• To identify genetic loci influencing central obesity and fat distribution, we performed a meta-analysis of 16 genome-wide association studies (GWAS, N = 38,580) informative for adult waist circumference (WC) and waist-hip ratio (WHR). We selected 26 SNPs for follow-up, for which the evidence of association with measures of central adiposity (WC and/or WHR) was strong and disproportionate to that for overall adiposity or height. Follow-up studies in a maximum of 70,689 individuals identified two loci strongly associated with measures of central adiposity; these map near TFAP2B (WC, P = 1.9x10(-11)) and MSRA (WC, P=8.9x10(-9)). A third locus, near LYPLAL1, was associated with WHR in women only (P = 2.66x10(-8)). The variants near TFAP2B appear to influence central adiposity through an effect on overall obesity/fat-mass, whereas LYPLAL1 displays a strong female-only association with fat distribution. By focusing on anthropometric measures of central obesity and fat distribution, we have identified three loci implicated in the regulation of human adiposity.
6.
  • Lofvenborg, JE, et al. (författare)
  • Consumption of red meat, genetic susceptibility, and risk of LADA and type 2 diabetes
  • ????
  • Ingår i: European Journal of Nutrition. - Springer. - 1436-6207.
  • Tidskriftsartikel (refereegranskat)abstract
    • Purpose: Red meat consumption is positively associated with type 1 (T1D) and type 2 (T2D) diabetes. We investigated if red meat consumption increases the risk of latent autoimmune diabetes in adults (LADA) and T2D, and potential interaction with family history of diabetes (FHD), HLA and TCF7L2 genotypes. Methods: Analyses were based on Swedish case–control data comprising incident cases of LADA (n = 465) and T2D (n = 1528) with matched, population-based controls (n = 1789; n = 1553 in genetic analyses). Multivariable-adjusted ORs in relation to self-reported processed and unprocessed red meat intake were estimated by conditional logistic regression models. Attributable proportion (AP) due to interaction was used to assess departure from additivity of effects. Results: Consumption of processed red meat was associated with increased risk of LADA (per one servings/day OR 1.27, 95% CI 1.07–1.52), whereas no association was observed for unprocessed red meat. For T2D, there was no association with red meat intake once BMI was taken into account. The combination of high (> 0.3 servings/day vs. less) processed red meat intake and high-risk HLA-DQB1 and -DRB1 genotypes yielded OR 8.05 (95% CI 4.86–13.34) for LADA, with indications of significant interaction (AP 0.53, 95% CI 0.32–0.73). Results were similar for the combination of FHD-T1D and processed red meat. No interaction between processed red meat intake and FHD-T2D or risk variants of TCF7L2 was seen in relation to LADA or T2D. Conclusion: Consumption of processed but not unprocessed red meat may increase the risk of LADA, especially in individuals with FHD-T1D or high-risk HLA genotypes.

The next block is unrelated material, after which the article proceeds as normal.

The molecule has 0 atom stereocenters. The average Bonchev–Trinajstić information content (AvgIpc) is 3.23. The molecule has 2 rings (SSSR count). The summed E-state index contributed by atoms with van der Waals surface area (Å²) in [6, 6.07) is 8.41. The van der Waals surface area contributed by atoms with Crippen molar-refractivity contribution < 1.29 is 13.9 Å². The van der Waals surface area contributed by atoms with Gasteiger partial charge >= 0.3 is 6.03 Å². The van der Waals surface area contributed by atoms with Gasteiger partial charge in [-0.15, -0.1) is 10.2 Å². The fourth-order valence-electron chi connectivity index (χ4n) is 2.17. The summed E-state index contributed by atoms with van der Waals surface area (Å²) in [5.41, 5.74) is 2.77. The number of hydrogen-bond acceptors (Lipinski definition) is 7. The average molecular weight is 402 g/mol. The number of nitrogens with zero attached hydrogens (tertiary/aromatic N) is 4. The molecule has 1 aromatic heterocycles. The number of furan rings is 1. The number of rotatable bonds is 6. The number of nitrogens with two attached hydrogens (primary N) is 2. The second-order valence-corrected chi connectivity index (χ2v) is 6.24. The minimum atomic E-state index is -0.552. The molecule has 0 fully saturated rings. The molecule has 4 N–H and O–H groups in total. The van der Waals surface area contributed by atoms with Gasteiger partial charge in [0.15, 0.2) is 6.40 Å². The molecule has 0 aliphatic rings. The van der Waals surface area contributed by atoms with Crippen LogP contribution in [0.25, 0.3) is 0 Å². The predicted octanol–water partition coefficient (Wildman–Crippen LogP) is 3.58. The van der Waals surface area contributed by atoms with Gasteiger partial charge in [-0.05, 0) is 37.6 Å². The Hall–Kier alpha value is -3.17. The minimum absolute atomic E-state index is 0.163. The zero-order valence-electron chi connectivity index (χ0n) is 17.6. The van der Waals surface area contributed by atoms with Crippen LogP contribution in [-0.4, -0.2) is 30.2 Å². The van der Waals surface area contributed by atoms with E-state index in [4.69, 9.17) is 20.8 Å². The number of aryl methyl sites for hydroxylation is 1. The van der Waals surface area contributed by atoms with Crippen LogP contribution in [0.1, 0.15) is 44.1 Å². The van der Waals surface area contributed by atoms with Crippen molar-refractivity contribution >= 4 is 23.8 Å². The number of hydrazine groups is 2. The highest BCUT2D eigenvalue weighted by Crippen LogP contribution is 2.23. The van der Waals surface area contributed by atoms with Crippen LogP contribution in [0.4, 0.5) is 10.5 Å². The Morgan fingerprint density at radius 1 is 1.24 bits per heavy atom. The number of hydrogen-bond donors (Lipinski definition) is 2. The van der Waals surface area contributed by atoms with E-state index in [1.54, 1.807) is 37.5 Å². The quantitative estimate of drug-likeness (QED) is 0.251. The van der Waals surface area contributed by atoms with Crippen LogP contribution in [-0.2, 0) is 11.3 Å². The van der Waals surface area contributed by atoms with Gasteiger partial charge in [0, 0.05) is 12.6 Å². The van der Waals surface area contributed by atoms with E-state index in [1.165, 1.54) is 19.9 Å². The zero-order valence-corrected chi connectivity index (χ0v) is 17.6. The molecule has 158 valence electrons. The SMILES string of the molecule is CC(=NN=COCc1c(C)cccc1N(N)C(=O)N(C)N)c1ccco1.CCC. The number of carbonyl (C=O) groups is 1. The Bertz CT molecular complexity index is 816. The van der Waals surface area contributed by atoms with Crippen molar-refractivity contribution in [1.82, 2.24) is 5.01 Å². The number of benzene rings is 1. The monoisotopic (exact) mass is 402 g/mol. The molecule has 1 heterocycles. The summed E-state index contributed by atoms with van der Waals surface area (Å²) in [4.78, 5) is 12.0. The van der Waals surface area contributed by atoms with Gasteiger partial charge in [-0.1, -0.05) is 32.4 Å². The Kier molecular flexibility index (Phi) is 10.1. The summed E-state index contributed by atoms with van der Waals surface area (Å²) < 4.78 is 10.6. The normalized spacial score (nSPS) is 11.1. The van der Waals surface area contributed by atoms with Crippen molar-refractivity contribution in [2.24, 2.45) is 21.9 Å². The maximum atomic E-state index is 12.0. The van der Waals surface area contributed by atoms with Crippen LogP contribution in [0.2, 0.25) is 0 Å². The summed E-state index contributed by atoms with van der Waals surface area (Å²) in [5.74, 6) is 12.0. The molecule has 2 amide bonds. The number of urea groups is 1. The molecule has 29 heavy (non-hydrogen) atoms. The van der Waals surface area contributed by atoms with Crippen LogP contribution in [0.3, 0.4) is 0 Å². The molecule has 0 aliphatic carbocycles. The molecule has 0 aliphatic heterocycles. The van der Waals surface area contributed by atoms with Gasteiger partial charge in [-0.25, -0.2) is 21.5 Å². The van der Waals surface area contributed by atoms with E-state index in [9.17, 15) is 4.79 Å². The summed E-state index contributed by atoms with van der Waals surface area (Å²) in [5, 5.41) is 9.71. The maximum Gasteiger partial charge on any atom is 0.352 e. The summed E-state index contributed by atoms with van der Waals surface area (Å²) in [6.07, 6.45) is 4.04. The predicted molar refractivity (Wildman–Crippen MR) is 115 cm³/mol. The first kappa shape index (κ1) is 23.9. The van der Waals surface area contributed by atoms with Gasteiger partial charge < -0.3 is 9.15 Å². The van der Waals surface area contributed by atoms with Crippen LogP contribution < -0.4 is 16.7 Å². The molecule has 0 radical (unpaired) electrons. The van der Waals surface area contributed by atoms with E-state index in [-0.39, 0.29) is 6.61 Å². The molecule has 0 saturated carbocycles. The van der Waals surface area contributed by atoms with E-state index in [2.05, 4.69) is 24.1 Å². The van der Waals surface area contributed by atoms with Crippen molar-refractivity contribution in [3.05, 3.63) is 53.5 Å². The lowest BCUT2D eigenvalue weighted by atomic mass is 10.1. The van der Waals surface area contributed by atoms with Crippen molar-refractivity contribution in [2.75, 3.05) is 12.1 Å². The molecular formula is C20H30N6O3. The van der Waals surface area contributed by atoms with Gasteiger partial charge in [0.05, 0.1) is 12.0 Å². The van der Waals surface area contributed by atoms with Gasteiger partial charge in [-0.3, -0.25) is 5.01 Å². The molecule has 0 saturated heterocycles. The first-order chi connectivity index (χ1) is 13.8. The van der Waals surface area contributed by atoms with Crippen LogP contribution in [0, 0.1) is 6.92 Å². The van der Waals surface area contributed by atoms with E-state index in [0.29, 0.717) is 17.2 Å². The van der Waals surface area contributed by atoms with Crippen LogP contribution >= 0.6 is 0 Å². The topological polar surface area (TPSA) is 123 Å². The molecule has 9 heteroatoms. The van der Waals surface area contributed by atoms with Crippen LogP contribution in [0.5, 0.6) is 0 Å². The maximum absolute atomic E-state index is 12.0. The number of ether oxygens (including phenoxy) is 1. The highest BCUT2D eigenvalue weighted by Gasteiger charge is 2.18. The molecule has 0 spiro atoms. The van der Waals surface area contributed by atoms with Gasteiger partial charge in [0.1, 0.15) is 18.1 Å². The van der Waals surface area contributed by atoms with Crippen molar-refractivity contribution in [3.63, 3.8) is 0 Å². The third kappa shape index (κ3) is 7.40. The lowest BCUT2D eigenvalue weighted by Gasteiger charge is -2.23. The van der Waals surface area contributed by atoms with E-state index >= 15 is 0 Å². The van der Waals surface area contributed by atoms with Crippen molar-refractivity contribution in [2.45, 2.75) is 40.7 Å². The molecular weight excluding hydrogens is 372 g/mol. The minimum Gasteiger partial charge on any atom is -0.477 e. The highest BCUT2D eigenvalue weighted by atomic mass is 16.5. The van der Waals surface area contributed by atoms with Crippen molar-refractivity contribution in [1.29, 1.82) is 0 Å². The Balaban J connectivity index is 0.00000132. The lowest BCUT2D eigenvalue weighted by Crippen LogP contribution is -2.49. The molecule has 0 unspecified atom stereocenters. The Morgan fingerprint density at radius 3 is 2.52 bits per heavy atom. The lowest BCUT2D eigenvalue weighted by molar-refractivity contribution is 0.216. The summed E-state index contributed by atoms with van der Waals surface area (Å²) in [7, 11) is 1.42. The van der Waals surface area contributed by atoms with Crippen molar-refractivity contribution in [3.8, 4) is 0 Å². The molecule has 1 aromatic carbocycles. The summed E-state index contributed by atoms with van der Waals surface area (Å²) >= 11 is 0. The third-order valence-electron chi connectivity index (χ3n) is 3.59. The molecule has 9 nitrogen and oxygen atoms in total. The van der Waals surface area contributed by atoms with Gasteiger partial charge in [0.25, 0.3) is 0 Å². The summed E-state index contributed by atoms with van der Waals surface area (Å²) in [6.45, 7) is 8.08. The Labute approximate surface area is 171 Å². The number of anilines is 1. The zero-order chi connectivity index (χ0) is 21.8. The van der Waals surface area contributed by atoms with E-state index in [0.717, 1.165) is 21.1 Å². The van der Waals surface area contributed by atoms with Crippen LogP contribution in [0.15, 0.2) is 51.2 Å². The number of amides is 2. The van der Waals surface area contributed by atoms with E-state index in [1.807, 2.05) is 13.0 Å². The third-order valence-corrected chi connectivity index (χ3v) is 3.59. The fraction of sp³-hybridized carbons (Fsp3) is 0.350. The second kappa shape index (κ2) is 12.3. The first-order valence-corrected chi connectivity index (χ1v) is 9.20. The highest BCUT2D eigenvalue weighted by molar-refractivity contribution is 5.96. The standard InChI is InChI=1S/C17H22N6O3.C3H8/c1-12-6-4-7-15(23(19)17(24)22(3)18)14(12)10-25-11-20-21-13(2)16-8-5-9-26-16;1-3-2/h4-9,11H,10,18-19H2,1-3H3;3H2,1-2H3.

7.
  • Löfvenborg, J E, et al. (författare)
  • Fatty fish consumption and risk of latent autoimmune diabetes in adults.
  • 2014
  • Ingår i: Nutrition & diabetes. - Nature Publishing Group. - 2044-4052. ; 4, s. 139-139
  • Tidskriftsartikel (refereegranskat)abstract
    • It has been suggested that intake of fatty fish may protect against both type 1 and type 2 diabetes. Hypotheses rest on the high marine omega-3 fatty acid eicosapentaenoic acid+docosahexaenoic acid (EPA+DHA) and vitamin D contents, with possible beneficial effects on immune function and glucose metabolism. Our aim was to investigate, for the first time, fatty fish consumption in relation to the risk of latent autoimmune diabetes in adults (LADA).
8.
  • Löfvenborg, Josefin E., et al. (författare)
  • Sweetened beverage intake and risk of latent autoimmune diabetes in adults (LADA) and type 2 diabetes
  • 2016
  • Ingår i: European Journal of Endocrinology. - Society of the European Journal of Endocrinology. - 0804-4643. ; 175:6, s. 605-614
  • Tidskriftsartikel (refereegranskat)abstract